While God may be good, He will kill you. He kills everyone, often horribly. People gloss over that. After He kills you, he will probably destroy your soul because you suck, but that’s okay because you’re not good enough and you should be happy you’re not messing up paradise for your betters.
One of the great accomplishments of Christianity has been coming up with a God who is good and lovable, even though He’s responsible for all of the suffering and evil too.
So Faust put his faith in magic, and magic could only come from the Devil the story maintains. It was power Faust was after, not miracles. Faust isn’t directly about the rise of science and technology but science and technology is what magic became. Signs and symbols and invocations gave way to more of the same, facilitated by the cold water bath of Protestantism. Protestantism made the connection between the Earth and the Devil. The Faust story made the connection between magic and the Devil. We live in a world of symbols and representations which perform magic, enticed by power and idolatry, progressively alienated from natural reality, subject to manipulation by hidden and malevolent powers.
We are Faust’s descendants further along the path–no one is unaffected. We trade faith for magic and power. Lutheran fears realized, we have abandoned faith. Faust is everywhere and the Devil wins. All he had to do was invent the printing press and hand out Bibles and let the people decide for themselves or be swayed by new contenders.
Thanks to the Protestant values of hard work, discipline, suffering, joylessness (a rejection of the Devil’s temptations to sin) and knowing your place (if you can’t be saved, then serve), technology and industry have flourished. Ironically, Lutherans themselves have played a large part in that, too.
They were part of our emancipation from faith, but their intent was that there be a renewal of faith which had become stale and lost. There was, but it too, leads somewhere, to another renewal in another heretical form or to abandonment.
Salvation is not enough, goodness is painful, the Plan is inconvenient, and the Word is just promises. Faith becomes a burden. Promises are not enough. We progress towards paradise on Earth instead. We hope. We don’t have much choice. Did we ever? We can only offer platitudes and anodynes: one has to have faith. It takes a leap. What’s more powerful than faith? When all hope is lost, necessity remains the mother of invention and the survival instinct remains strong (for now).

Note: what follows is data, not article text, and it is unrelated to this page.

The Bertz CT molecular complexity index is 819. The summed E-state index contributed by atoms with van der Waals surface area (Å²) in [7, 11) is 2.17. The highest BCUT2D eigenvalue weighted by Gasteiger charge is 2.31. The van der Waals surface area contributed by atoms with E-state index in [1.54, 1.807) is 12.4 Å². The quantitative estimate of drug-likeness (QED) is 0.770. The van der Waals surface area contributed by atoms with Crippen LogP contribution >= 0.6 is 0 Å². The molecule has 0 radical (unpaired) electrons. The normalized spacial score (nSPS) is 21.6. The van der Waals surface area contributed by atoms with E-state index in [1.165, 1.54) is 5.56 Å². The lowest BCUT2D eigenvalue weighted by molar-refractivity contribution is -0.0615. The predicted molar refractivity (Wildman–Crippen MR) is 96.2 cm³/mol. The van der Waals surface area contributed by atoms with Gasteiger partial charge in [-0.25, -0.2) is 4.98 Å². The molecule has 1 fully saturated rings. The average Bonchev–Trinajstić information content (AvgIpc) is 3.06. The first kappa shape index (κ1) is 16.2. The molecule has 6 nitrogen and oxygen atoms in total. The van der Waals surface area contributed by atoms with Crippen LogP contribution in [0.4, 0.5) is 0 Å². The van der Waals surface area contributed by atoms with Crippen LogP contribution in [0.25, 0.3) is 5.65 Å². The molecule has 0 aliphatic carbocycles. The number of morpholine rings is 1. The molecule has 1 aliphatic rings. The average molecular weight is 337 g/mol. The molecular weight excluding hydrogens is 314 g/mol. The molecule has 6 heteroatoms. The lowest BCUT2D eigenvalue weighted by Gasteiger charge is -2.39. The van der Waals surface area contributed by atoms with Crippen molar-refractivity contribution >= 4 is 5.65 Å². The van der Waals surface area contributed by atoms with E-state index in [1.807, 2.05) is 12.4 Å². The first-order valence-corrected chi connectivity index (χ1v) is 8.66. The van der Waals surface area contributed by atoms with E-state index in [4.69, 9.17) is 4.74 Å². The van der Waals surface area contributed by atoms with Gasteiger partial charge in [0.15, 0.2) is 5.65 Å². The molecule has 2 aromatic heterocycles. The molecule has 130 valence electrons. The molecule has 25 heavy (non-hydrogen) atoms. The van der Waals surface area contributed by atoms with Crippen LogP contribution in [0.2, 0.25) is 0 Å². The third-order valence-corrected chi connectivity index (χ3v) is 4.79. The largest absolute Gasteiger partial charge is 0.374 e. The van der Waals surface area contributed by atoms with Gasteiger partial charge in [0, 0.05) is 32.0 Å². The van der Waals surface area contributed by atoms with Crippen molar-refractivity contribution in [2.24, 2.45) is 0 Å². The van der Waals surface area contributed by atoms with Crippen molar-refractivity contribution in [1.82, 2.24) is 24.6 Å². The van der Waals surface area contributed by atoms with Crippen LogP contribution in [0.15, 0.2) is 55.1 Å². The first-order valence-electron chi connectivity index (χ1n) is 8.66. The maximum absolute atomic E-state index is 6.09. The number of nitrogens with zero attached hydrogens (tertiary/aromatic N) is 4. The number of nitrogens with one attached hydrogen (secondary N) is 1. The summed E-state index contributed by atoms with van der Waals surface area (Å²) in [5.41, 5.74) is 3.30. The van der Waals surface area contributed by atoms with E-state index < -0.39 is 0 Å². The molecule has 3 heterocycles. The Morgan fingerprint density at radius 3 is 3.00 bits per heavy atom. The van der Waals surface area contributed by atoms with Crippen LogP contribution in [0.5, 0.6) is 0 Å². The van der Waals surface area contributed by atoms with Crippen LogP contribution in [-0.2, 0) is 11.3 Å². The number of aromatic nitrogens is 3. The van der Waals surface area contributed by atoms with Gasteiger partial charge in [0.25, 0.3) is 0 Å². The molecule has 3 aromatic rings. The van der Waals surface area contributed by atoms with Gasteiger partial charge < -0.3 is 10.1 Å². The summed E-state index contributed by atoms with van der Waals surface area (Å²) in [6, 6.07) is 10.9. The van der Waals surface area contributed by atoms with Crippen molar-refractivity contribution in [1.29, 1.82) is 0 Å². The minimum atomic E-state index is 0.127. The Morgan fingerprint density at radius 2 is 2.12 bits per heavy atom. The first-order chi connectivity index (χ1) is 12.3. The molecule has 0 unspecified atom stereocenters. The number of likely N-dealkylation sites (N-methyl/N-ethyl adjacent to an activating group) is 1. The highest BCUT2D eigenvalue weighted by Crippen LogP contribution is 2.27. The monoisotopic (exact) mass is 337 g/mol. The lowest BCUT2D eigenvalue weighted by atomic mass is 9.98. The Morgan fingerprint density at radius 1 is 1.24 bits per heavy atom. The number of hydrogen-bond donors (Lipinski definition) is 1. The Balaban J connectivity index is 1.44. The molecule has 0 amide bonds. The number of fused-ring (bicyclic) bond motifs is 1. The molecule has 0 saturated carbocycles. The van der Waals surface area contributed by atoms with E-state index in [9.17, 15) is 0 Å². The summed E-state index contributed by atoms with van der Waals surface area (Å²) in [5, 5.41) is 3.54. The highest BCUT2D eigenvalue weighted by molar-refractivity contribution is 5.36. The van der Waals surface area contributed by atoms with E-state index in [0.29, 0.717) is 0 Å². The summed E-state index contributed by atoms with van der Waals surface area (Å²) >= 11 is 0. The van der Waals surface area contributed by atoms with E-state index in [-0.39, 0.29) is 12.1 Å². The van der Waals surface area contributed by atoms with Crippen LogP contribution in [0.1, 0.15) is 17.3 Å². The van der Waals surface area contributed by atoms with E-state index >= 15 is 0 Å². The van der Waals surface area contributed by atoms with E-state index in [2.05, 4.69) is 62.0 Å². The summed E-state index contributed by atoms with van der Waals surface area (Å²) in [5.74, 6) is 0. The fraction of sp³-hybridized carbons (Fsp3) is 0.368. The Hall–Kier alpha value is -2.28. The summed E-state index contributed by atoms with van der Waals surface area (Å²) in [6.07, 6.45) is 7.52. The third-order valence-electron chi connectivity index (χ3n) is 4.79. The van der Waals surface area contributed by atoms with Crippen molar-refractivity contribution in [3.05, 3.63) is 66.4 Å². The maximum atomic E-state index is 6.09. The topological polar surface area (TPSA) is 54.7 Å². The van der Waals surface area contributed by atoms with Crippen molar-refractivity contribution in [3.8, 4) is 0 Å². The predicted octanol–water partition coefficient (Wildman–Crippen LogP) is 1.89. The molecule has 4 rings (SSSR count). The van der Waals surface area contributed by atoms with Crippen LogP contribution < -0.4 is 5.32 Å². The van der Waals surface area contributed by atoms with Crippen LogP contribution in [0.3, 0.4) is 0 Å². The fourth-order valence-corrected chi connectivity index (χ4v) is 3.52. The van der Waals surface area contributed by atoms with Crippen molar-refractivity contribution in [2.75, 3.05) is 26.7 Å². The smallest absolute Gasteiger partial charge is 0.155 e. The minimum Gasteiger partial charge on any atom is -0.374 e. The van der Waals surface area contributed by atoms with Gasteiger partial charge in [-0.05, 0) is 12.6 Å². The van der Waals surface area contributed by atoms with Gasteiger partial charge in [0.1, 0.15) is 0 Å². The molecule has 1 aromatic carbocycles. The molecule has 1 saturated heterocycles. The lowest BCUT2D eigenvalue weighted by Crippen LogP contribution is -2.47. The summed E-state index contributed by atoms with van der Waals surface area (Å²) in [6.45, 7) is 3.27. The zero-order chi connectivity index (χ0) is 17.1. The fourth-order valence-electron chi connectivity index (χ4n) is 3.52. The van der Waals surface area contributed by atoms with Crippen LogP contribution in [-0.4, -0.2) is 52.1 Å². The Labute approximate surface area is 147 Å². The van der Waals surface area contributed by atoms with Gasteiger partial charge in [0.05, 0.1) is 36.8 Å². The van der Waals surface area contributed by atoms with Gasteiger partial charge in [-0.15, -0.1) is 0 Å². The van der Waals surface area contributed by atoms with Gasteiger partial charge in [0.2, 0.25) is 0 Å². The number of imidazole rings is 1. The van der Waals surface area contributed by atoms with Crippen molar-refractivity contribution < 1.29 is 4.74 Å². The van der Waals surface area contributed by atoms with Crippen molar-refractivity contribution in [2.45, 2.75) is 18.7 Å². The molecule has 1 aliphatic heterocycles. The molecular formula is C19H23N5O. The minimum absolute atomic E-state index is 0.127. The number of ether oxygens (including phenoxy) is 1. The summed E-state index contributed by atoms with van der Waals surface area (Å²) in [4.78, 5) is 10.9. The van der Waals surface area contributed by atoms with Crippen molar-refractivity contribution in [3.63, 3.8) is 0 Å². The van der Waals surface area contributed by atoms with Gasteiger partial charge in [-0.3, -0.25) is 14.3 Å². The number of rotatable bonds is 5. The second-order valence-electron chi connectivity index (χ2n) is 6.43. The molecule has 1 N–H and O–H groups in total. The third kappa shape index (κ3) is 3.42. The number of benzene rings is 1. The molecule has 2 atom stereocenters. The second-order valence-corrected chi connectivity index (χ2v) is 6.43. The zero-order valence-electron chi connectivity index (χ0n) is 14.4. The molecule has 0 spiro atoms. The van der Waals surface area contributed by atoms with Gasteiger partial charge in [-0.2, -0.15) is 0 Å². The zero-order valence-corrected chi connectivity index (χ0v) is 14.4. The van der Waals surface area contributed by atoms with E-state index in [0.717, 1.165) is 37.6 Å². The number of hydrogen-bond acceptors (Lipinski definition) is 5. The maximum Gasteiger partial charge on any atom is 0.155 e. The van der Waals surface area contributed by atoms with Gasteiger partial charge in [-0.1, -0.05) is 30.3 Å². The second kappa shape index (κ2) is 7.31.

Come Armageddon, if we have betrayed God, we will have to defend ourselves. When all hope is lost there is faith.
Who wishes good, should first be good,
Who wishes joy, should mollify his blood,
Who asks for wine, the ripe grape should he press,
Who hopes for miracles, more faith possess. — Goethe’s Faust 6
Pasted from <http://www.einam.com/faust/pages/priest_part2.html>
Notes and references
- Baron, Frank. Faustus on Trial: The Origins of Johann Spies’s Historia in an Age of Witch Hunting. Tiibingen: Niemeyer, 1992. 230 pp.
- Faith in Jesus as the messiah — See https://en.wikipedia.org/wiki/History_of_Lutheranism[↩]
- That’s the vision of hell many would be living in if we had proof of God![↩]
- “A number of humanists joined the Reformation movement and took over leadership functions, for example, Philipp Melanchthon, Ulrich Zwingli, Martin Luther, Henry VIII, John Calvin, and William Tyndale.” — https://en.wikipedia.org/wiki/Renaissance_humanism.[↩]
- “Born into a Lutheran family, Goethe’s early faith was shaken by news of such events as the 1755 Lisbon earthquake and the Seven Years’ War. His later spiritual perspective incorporated elements of pantheism (heavily influenced by Spinoza), humanism, and various elements of Western esotericism, as seen most vividly in Part II of Faust. A year before his death, in a letter to Sulpiz Boisserée, Goethe wrote that he had the feeling that all his life he had been aspiring to qualify as one of the Hypsistarians, an ancient Jewish-pagan sect of the Black Sea region who, in his understanding, sought to reverence, as being close to the Godhead, what came to their knowledge of the best and most perfect.”
–Wikipedia (https://en.wikipedia.org/wiki/Johann_Wolfgang_von_Goethe). [↩]